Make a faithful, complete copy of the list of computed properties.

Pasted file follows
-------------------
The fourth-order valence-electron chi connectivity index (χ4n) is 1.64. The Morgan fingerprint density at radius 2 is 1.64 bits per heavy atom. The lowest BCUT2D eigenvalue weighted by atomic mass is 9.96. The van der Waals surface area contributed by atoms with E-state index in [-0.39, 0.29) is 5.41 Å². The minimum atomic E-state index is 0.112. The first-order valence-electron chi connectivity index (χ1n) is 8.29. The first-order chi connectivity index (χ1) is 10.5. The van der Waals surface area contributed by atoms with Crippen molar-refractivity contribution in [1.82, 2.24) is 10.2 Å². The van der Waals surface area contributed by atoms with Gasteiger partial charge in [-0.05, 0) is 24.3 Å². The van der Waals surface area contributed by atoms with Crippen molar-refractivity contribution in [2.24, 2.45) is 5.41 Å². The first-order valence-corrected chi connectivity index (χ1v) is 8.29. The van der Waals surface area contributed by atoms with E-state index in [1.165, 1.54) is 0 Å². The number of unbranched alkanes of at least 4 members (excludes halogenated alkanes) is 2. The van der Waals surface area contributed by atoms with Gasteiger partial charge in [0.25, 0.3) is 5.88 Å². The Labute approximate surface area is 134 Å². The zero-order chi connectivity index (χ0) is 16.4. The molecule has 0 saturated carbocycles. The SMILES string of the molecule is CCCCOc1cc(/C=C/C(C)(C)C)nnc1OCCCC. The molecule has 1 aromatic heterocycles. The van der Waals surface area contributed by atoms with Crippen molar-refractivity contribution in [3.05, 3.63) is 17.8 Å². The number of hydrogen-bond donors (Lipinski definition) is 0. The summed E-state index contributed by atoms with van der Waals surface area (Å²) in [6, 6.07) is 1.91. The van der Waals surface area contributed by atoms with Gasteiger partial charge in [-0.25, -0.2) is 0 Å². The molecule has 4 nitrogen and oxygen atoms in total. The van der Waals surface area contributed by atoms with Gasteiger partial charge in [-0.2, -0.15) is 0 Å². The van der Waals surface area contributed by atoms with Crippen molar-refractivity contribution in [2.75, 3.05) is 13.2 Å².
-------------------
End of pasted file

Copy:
The fourth-order valence-electron chi connectivity index (χ4n) is 1.64. The Morgan fingerprint density at radius 2 is 1.64 bits per heavy atom. The lowest BCUT2D eigenvalue weighted by atomic mass is 9.96. The van der Waals surface area contributed by atoms with E-state index in [-0.39, 0.29) is 5.41 Å². The minimum atomic E-state index is 0.112. The first-order valence-electron chi connectivity index (χ1n) is 8.29. The first-order chi connectivity index (χ1) is 10.5. The van der Waals surface area contributed by atoms with Crippen molar-refractivity contribution in [1.82, 2.24) is 10.2 Å². The van der Waals surface area contributed by atoms with Gasteiger partial charge in [-0.05, 0) is 24.3 Å². The van der Waals surface area contributed by atoms with Crippen molar-refractivity contribution in [2.24, 2.45) is 5.41 Å². The first-order valence-corrected chi connectivity index (χ1v) is 8.29. The van der Waals surface area contributed by atoms with E-state index in [1.165, 1.54) is 0 Å². The number of unbranched alkanes of at least 4 members (excludes halogenated alkanes) is 2. The van der Waals surface area contributed by atoms with Gasteiger partial charge in [0.25, 0.3) is 5.88 Å². The Labute approximate surface area is 134 Å². The zero-order chi connectivity index (χ0) is 16.4. The molecule has 0 saturated carbocycles. The SMILES string of the molecule is CCCCOc1cc(/C=C/C(C)(C)C)nnc1OCCCC. The molecule has 1 aromatic heterocycles. The van der Waals surface area contributed by atoms with Crippen molar-refractivity contribution in [3.05, 3.63) is 17.8 Å². The number of hydrogen-bond donors (Lipinski definition) is 0. The summed E-state index contributed by atoms with van der Waals surface area (Å²) in [6, 6.07) is 1.91. The van der Waals surface area contributed by atoms with Gasteiger partial charge in [-0.25, -0.2) is 0 Å². The molecule has 4 nitrogen and oxygen atoms in total. The van der Waals surface area contributed by atoms with Gasteiger partial charge in [-0.2, -0.15) is 0 Å². The van der Waals surface area contributed by atoms with Crippen molar-refractivity contribution in [2.75, 3.05) is 13.2 Å².